Have You Changed all Your Beneficiary Designations?
In January 2009; the U.S. Supreme Court ruled (Kennedy v. DuPont Plan Administrator) against a woman suing her late father’s pension plan for money her mother received, even thought the mother had forfeited her rights to the pension in their 1994 divorce. The Supreme Court determined the beneficiary designation form and the procedures set under the plan were sole determinants of benefit distribution.
Employers are required to pay benefits as stated in the original beneficiary designation form, in spite of a divorce decree.
It is important for all divorcing individuals to revisit their estate planning, including beneficiary designations, wills and trusts. Changes must be made to retirement plans in accordance with the rules set forth by respective employers. Otherwise, children and/or new spouses may not be eligible to receive benefits.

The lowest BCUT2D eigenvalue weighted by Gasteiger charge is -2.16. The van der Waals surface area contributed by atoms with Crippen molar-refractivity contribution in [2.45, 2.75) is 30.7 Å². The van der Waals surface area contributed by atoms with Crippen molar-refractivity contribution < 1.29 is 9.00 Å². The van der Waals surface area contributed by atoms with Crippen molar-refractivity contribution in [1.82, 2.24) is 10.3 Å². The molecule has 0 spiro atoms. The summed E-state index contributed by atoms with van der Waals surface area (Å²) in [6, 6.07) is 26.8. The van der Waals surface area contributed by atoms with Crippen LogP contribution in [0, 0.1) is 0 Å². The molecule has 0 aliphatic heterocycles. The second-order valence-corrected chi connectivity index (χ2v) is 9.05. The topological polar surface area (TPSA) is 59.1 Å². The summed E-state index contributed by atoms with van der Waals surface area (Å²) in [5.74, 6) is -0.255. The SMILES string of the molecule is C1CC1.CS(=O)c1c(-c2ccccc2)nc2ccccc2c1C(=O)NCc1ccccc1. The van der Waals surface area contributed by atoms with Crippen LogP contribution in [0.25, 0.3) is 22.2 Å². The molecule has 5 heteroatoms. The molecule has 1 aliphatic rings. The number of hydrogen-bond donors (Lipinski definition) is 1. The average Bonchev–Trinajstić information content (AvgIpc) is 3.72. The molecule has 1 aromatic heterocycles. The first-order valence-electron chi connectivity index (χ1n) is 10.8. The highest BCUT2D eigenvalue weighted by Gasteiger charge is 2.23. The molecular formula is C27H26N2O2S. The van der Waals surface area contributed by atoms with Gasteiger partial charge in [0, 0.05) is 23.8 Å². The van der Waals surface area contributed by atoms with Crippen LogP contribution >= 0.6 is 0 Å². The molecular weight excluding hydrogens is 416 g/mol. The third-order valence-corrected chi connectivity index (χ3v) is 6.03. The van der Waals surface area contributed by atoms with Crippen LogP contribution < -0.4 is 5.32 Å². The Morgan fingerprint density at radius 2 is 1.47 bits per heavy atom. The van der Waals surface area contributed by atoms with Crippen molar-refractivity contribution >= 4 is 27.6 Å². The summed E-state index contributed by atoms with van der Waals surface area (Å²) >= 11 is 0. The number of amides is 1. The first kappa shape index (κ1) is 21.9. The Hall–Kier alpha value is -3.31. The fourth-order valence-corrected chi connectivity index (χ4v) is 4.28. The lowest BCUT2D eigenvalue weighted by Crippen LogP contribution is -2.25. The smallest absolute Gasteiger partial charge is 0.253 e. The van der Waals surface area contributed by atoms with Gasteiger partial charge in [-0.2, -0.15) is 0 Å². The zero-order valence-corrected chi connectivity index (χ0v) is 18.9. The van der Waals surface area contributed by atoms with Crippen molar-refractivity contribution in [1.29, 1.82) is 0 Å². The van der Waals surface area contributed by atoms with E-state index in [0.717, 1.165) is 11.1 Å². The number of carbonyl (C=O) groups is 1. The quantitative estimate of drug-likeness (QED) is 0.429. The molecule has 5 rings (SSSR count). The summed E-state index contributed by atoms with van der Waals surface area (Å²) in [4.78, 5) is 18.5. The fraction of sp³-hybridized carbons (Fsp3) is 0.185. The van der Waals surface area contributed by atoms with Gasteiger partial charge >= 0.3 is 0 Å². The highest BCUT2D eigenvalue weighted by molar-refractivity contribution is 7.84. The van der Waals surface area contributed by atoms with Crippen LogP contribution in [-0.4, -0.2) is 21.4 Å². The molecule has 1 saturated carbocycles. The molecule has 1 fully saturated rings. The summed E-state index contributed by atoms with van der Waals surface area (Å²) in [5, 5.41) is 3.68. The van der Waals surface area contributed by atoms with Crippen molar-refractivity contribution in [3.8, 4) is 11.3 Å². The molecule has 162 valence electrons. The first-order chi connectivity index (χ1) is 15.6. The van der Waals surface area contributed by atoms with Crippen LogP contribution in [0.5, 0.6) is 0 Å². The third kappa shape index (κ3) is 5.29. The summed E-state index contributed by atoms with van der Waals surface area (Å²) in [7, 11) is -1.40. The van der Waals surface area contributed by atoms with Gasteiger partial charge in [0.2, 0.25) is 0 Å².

Remember the following points:
1. Wills have no precedence/jurisdiction over the beneficiary designations of IRAs, 401(k)s, insurance policies and annuities.
2. It is always important to designate a contingent beneficiary for these accounts. Otherwise, if a primary beneficiary predeceases the owner, the account will need to be probated.
3. Naming a minor as a beneficiary sends estates straight to probate. Probate courts must supervise distributions left to minors. Establishing trusts in the children’s name will bypass probate.
4. Changing beneficiaries can often be done online or with the assistance of a financial advisor.
If you do not have a financial advisor with expertise in divorce, please consider obtaining one. Divorce is likely to be the most difficult financial transition you will ever experience. Professional guidance and support during and after this emotionally charged time will prove invaluable.
Justin A. Reckers CFP®, CDFA™, AIF®